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How fast does a digital signal processor have to be to perfectly cancel out noise with an inverted signal? Is it possible for a digital signal processor react so fast?

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  • $\begingroup$ I'm asking about active noise control specifically $\endgroup$ Sep 6 at 22:35
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    $\begingroup$ You might want to say "inaudible" rather than "perfect" because nothing is perfect. I think you are asking about the clock speed of the DSP but that isn't the proper thing to ask. The proper thing to ask is the maximum latency between input and output since the actual execution cycles is going to vary depending on the DSP and the code. $\endgroup$
    – DKNguyen
    Sep 6 at 23:01
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    $\begingroup$ Which leads you to this: physics.stackexchange.com/questions/60614/… $\endgroup$
    – DKNguyen
    Sep 6 at 23:05
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    $\begingroup$ Perfectly? Then infinite speed… $\endgroup$
    – Solar Mike
    Sep 7 at 5:03
  • $\begingroup$ How many lines of code does your algorithm have (per delivered audio sample)? If it has infinite number of lines, then you know the answer to your question. I would say the upper limit for your application would be around 20-30ms for adequate cancellation quality. Run as many or as few lines of code in that time frame. $\endgroup$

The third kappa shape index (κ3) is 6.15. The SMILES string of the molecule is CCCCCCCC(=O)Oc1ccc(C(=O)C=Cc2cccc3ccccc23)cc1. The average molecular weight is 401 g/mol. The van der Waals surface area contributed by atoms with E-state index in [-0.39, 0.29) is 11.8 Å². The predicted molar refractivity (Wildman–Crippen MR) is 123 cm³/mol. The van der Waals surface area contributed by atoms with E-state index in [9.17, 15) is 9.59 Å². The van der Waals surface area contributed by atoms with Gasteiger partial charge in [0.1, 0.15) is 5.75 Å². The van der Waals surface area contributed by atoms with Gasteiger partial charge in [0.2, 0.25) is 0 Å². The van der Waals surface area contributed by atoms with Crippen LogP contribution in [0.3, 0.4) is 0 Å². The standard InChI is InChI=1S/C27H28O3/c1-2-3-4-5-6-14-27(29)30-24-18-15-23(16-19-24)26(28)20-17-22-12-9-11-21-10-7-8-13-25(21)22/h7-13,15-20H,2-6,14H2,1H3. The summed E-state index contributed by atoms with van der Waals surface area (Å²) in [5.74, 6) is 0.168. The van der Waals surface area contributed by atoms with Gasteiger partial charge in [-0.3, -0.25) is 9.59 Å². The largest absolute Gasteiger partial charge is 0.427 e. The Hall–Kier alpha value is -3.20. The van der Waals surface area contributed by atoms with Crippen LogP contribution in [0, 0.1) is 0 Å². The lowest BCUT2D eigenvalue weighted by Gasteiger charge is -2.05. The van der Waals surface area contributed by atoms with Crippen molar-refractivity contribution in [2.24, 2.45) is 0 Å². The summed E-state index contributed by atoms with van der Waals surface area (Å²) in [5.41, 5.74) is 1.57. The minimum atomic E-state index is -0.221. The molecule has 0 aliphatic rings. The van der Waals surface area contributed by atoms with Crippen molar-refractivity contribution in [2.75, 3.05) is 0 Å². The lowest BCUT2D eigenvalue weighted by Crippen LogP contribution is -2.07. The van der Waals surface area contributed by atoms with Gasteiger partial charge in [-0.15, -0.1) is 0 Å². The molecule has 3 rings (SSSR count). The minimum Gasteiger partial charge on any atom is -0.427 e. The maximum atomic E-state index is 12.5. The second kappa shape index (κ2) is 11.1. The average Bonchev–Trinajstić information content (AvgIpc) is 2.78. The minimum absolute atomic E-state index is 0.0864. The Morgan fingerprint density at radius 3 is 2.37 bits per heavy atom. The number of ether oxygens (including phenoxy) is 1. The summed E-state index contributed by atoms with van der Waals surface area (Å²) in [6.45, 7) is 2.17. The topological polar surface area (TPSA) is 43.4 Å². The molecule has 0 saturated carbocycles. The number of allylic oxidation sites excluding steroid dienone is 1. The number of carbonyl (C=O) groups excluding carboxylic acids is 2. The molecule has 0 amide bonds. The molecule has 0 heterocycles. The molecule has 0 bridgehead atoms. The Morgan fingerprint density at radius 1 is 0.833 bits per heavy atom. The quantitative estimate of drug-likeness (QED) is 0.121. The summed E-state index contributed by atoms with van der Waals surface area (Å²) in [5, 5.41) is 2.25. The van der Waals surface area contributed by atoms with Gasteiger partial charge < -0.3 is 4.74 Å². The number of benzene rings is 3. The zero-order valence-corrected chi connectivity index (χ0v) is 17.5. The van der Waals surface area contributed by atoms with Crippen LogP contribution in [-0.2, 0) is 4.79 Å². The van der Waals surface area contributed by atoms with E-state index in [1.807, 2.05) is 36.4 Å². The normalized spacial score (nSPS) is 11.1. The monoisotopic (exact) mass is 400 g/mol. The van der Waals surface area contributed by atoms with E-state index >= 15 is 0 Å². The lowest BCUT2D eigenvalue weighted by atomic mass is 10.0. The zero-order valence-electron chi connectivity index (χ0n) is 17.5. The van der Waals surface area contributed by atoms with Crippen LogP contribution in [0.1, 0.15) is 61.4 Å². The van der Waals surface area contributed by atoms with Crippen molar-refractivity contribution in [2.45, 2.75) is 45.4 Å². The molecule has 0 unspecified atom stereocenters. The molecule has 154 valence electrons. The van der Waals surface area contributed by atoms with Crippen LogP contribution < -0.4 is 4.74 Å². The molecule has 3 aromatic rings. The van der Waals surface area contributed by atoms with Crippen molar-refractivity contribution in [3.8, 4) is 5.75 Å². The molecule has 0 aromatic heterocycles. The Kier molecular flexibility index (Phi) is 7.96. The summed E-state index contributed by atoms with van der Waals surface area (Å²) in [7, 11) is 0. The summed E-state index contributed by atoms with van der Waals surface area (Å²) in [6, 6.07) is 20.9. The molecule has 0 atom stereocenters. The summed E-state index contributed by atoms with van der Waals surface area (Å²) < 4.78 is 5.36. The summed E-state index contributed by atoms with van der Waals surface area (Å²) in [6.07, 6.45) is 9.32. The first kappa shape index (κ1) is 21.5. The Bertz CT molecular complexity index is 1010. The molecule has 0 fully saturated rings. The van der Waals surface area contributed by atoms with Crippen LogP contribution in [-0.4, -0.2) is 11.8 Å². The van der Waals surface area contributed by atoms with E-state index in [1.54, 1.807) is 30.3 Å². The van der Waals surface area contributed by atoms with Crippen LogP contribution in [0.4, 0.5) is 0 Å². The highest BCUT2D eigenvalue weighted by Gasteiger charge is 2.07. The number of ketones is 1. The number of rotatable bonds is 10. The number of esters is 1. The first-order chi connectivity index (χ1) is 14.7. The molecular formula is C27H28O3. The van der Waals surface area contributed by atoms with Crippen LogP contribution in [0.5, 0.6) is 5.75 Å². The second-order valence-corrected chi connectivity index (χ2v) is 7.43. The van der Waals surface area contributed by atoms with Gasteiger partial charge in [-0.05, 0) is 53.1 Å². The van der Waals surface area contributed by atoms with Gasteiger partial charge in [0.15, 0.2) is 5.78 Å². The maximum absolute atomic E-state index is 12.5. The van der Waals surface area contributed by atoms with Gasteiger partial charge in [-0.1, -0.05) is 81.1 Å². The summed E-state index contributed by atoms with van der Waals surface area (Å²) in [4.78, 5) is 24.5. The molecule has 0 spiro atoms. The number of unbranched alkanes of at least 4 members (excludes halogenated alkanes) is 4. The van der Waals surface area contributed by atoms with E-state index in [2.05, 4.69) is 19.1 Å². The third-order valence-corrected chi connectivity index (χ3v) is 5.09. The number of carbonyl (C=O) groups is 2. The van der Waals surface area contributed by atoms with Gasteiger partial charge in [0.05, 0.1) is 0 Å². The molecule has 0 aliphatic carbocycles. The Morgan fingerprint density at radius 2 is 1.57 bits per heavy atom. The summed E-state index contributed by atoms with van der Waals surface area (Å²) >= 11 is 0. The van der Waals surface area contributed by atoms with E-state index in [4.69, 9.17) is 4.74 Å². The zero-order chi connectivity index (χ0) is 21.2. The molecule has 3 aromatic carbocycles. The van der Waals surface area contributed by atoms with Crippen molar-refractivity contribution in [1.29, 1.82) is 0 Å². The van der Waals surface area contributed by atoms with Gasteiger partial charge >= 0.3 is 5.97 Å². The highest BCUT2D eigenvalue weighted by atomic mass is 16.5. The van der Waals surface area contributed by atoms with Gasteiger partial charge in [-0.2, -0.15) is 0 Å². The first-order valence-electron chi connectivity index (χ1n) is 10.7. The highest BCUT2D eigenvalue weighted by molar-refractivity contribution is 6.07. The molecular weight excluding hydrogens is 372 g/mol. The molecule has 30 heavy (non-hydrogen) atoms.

– Syed
    Sep 7 at 7:45
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There's a "rule of thumb" for any phase-sensitive control loop that the processing phase lag has to be less than $\frac{\pi}{4}$ at the frequencies of interest to be stable.
For decent noise-cancelling, you'll want to do considerably better than that. I suspect you can find the actual time lag (not phase) for a given product by looking at the upper frequency limit and intuiting the time lag as something on the order of half the period of that limit. From that you can estimate the update rate of the digital processing algo.

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